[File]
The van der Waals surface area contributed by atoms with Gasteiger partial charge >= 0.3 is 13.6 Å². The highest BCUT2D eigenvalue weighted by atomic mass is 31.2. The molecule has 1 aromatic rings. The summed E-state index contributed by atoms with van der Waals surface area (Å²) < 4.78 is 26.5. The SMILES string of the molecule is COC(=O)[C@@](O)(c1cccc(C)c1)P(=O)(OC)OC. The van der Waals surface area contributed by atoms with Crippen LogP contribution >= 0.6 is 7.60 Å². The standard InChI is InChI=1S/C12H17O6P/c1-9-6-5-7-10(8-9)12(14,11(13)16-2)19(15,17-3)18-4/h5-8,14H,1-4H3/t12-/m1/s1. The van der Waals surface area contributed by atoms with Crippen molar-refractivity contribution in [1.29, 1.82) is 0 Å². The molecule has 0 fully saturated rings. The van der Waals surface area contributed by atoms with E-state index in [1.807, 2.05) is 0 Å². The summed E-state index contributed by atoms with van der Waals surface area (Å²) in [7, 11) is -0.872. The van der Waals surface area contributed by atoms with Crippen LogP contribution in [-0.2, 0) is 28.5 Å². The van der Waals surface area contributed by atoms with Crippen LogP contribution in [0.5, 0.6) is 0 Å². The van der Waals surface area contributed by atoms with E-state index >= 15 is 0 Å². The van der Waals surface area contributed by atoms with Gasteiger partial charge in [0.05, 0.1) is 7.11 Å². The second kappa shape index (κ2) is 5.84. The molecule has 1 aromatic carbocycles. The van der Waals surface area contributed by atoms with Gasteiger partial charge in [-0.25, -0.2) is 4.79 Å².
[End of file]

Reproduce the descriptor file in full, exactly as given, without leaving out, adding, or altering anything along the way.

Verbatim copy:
The van der Waals surface area contributed by atoms with Gasteiger partial charge >= 0.3 is 13.6 Å². The highest BCUT2D eigenvalue weighted by atomic mass is 31.2. The molecule has 1 aromatic rings. The summed E-state index contributed by atoms with van der Waals surface area (Å²) < 4.78 is 26.5. The SMILES string of the molecule is COC(=O)[C@@](O)(c1cccc(C)c1)P(=O)(OC)OC. The van der Waals surface area contributed by atoms with Crippen LogP contribution >= 0.6 is 7.60 Å². The standard InChI is InChI=1S/C12H17O6P/c1-9-6-5-7-10(8-9)12(14,11(13)16-2)19(15,17-3)18-4/h5-8,14H,1-4H3/t12-/m1/s1. The van der Waals surface area contributed by atoms with Crippen molar-refractivity contribution in [1.29, 1.82) is 0 Å². The molecule has 0 fully saturated rings. The van der Waals surface area contributed by atoms with E-state index in [1.807, 2.05) is 0 Å². The summed E-state index contributed by atoms with van der Waals surface area (Å²) in [7, 11) is -0.872. The van der Waals surface area contributed by atoms with Crippen LogP contribution in [-0.2, 0) is 28.5 Å². The van der Waals surface area contributed by atoms with Crippen LogP contribution in [0.5, 0.6) is 0 Å². The van der Waals surface area contributed by atoms with E-state index >= 15 is 0 Å². The van der Waals surface area contributed by atoms with Gasteiger partial charge in [0.05, 0.1) is 7.11 Å². The second kappa shape index (κ2) is 5.84. The molecule has 1 aromatic carbocycles. The van der Waals surface area contributed by atoms with Gasteiger partial charge in [-0.25, -0.2) is 4.79 Å².